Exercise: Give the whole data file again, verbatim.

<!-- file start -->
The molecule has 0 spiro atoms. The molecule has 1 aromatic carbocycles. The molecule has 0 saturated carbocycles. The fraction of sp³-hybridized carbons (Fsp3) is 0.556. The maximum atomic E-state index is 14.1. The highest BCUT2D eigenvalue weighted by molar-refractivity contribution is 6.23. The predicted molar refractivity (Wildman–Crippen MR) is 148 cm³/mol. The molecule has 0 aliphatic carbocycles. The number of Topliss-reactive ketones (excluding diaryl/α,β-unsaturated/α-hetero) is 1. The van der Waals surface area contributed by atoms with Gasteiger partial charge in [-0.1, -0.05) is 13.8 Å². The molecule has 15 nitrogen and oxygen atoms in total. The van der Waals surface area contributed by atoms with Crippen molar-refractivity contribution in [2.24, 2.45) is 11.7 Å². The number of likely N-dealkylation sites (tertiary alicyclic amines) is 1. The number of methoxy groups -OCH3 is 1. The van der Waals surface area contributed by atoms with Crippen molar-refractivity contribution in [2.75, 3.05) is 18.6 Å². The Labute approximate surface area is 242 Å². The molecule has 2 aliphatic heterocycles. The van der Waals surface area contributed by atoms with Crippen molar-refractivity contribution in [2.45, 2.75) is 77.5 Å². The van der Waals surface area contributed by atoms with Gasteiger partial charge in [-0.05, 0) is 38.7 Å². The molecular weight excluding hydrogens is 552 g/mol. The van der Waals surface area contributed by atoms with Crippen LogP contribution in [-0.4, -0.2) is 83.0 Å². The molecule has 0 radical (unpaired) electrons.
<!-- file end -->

The molecule has 0 spiro atoms. The molecule has 1 aromatic carbocycles. The molecule has 0 saturated carbocycles. The fraction of sp³-hybridized carbons (Fsp3) is 0.556. The maximum atomic E-state index is 14.1. The highest BCUT2D eigenvalue weighted by molar-refractivity contribution is 6.23. The predicted molar refractivity (Wildman–Crippen MR) is 148 cm³/mol. The molecule has 0 aliphatic carbocycles. The number of Topliss-reactive ketones (excluding diaryl/α,β-unsaturated/α-hetero) is 1. The van der Waals surface area contributed by atoms with Gasteiger partial charge in [-0.1, -0.05) is 13.8 Å². The molecule has 15 nitrogen and oxygen atoms in total. The van der Waals surface area contributed by atoms with Crippen molar-refractivity contribution in [2.24, 2.45) is 11.7 Å². The number of likely N-dealkylation sites (tertiary alicyclic amines) is 1. The number of methoxy groups -OCH3 is 1. The van der Waals surface area contributed by atoms with Crippen molar-refractivity contribution in [2.75, 3.05) is 18.6 Å². The Labute approximate surface area is 242 Å². The molecule has 2 aliphatic heterocycles. The van der Waals surface area contributed by atoms with Crippen molar-refractivity contribution in [2.45, 2.75) is 77.5 Å². The van der Waals surface area contributed by atoms with Gasteiger partial charge in [-0.05, 0) is 38.7 Å². The molecular weight excluding hydrogens is 552 g/mol. The van der Waals surface area contributed by atoms with Crippen LogP contribution in [-0.4, -0.2) is 83.0 Å². The molecule has 0 radical (unpaired) electrons.